Advertisement
YOU ARE HERE: LAT HomeCollections

BOXING

Mayweather seeks strict drug testing for bout with Pacquiao

He wants a blood test within days of their tentatively scheduled March 13 fight, but Pacquiao's reluctance puts proposed world welterweight title bout in jeopardy.

December 23, 2009|By Lance Pugmire
  • Manny Pacquiao, left, and Floyd Mayweather Jr. are having trouble agreeing on drug-testing terms for their tentatively scheduled March 13 bout.
Manny Pacquiao, left, and Floyd Mayweather Jr. are having trouble agreeing… (Al Bekki / Getty Images;…)

Floyd Mayweather Jr. wants Manny Pacquiao to submit to Olympic-style drug tests, including a blood test within days of their tentatively scheduled March 13 bout, and failing to agree to these terms could threaten the fight, Mayweather's camp said Tuesday.

Pacquiao has expressed reluctance to submit to a blood test within 30 days of the proposed world welterweight title fight, which will be staged at MGM Grand Garden Arena in Las Vegas.

"As management for Floyd, we're insisting this Olympic-style, random [blood] testing take place to assure it's a level field before the biggest fight in history," Mayweather's advisor Leonard Ellerbe said. "We're definitely at an impasse."

Mayweather's promoter Richard Schaefer said a Pacquiao promoter told him the Filipino superstar would not agree to a blood test within 30 days of the bout because of his superstition against testing.

Pacquiao and Mayweather have previously submitted, and passed, urine tests for performance-enhancing and illegal drugs supervised by the Nevada State Athletic Commission.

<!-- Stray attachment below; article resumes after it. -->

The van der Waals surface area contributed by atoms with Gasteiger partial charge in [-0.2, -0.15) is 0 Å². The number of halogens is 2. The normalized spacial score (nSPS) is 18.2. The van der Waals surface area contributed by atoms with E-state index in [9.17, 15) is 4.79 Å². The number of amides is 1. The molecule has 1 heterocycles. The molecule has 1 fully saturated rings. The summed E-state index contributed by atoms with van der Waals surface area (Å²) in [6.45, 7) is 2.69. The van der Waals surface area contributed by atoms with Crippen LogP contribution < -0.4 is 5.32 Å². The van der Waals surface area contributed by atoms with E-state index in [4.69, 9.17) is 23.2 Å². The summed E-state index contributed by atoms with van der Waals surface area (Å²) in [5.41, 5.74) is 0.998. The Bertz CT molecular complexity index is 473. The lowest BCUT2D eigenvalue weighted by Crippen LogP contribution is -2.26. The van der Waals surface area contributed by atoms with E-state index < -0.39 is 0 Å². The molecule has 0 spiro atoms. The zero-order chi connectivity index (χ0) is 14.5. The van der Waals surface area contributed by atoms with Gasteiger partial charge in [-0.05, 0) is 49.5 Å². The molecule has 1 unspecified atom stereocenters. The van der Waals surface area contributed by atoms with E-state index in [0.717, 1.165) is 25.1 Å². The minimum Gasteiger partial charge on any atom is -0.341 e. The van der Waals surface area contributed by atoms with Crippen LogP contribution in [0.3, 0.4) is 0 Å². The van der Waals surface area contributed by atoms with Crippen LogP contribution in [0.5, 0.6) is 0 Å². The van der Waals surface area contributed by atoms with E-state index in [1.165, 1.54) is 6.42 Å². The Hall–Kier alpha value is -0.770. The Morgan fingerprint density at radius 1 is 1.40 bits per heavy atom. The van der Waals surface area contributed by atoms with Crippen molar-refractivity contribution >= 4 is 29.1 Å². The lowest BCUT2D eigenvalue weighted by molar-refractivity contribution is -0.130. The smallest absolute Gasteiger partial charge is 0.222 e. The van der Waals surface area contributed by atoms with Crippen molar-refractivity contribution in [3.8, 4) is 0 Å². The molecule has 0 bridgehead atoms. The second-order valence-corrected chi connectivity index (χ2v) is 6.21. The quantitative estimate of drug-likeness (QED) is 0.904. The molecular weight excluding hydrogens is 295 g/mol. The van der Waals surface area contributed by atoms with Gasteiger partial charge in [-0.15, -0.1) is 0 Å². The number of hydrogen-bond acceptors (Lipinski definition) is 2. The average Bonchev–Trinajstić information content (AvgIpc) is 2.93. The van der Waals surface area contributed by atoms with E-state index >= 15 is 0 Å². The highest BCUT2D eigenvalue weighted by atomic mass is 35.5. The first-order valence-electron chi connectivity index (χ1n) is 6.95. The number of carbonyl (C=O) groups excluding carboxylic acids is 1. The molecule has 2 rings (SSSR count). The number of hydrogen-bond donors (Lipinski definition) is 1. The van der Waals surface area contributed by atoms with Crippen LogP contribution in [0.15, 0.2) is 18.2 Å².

Travis Tygart, chief executive of the United States Anti-Doping Agency, said a blood test can allow testers to detect use of energy-boosting synthetic EPO, human growth hormone and "a number of potent performance-enhancers not detectable in urine. . . . With a [30-day] window like that, you could dope to the gills and get away with it."

Pacquiao's trainer, Freddie Roach, said Mayweather's push for blood testing is a ploy to avoid fighting Pacquiao, who has won back-to-back fighter of the year awards and has battered world champions Oscar De La Hoya, Ricky Hatton and Miguel Cotto.

"I knew Floyd wanted a way out of the fight," Roach said.

Roach said his concern about the timing of a blood test has nothing to do with hiding anything. "It's 100% mental. If it's in your head that [a blood test] weakens you, then it will weaken you," he said.

Roach suggested a compromise, saying he would allow Pacquiao to give a blood sample one week before the fight, but no closer than three days before the bout.

"One would assume that he'd find it acceptable to be subject to the same testing that Lance Armstrong, Kobe Bryant and Floyd Mayweather agree to," Mayweather's promoter Schaefer said.

In another development, Keith Kizer, executive director of the Nevada State Athletic Commission, said Schaefer's Golden Boy Promotions has applied for a permit to stage the fight at MGM Grand..

Several venues, including Staples Center and Dallas Cowboys Stadium, expressed interest in staging the Pacquiao-Mayweather bout with guarantees of $20 million and up. But MGM Grand, with tickets ranging from $500 to $2,500 and other related Las Vegas properties offering closed-circuit seats, can apparently offer more than $30 million.

lance.pugmire@latimes.com

Advertisement
Los Angeles Times Articles
|
|
|